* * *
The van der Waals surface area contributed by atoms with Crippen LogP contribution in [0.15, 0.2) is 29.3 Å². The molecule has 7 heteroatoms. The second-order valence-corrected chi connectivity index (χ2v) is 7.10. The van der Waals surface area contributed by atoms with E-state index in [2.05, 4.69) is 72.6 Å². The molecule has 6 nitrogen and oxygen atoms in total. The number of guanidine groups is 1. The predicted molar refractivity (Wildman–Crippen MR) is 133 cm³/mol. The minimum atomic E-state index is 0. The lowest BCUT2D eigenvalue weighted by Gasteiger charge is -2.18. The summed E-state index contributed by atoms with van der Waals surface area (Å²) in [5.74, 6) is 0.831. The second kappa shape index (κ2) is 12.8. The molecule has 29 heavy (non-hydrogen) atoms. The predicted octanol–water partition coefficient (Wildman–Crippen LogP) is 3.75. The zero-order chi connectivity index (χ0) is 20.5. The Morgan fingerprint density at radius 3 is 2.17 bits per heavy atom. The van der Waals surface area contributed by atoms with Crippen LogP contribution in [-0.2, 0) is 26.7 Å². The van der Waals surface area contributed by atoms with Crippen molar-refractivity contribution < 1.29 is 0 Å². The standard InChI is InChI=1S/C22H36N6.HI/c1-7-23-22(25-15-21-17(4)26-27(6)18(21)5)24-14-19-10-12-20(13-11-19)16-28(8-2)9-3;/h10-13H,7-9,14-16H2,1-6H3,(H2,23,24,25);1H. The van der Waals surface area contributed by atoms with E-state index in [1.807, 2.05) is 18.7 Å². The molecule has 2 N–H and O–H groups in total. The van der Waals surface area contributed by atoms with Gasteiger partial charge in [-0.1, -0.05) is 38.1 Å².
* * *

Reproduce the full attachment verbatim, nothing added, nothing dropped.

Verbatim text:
The van der Waals surface area contributed by atoms with Crippen LogP contribution in [0.15, 0.2) is 29.3 Å². The molecule has 7 heteroatoms. The second-order valence-corrected chi connectivity index (χ2v) is 7.10. The van der Waals surface area contributed by atoms with E-state index in [2.05, 4.69) is 72.6 Å². The molecule has 6 nitrogen and oxygen atoms in total. The number of guanidine groups is 1. The predicted molar refractivity (Wildman–Crippen MR) is 133 cm³/mol. The minimum atomic E-state index is 0. The lowest BCUT2D eigenvalue weighted by Gasteiger charge is -2.18. The summed E-state index contributed by atoms with van der Waals surface area (Å²) in [5.74, 6) is 0.831. The second kappa shape index (κ2) is 12.8. The molecule has 29 heavy (non-hydrogen) atoms. The predicted octanol–water partition coefficient (Wildman–Crippen LogP) is 3.75. The zero-order chi connectivity index (χ0) is 20.5. The Morgan fingerprint density at radius 3 is 2.17 bits per heavy atom. The van der Waals surface area contributed by atoms with Crippen LogP contribution in [-0.2, 0) is 26.7 Å². The van der Waals surface area contributed by atoms with Crippen molar-refractivity contribution < 1.29 is 0 Å². The standard InChI is InChI=1S/C22H36N6.HI/c1-7-23-22(25-15-21-17(4)26-27(6)18(21)5)24-14-19-10-12-20(13-11-19)16-28(8-2)9-3;/h10-13H,7-9,14-16H2,1-6H3,(H2,23,24,25);1H. The van der Waals surface area contributed by atoms with E-state index in [1.807, 2.05) is 18.7 Å². The molecule has 2 N–H and O–H groups in total. The van der Waals surface area contributed by atoms with Gasteiger partial charge in [-0.1, -0.05) is 38.1 Å².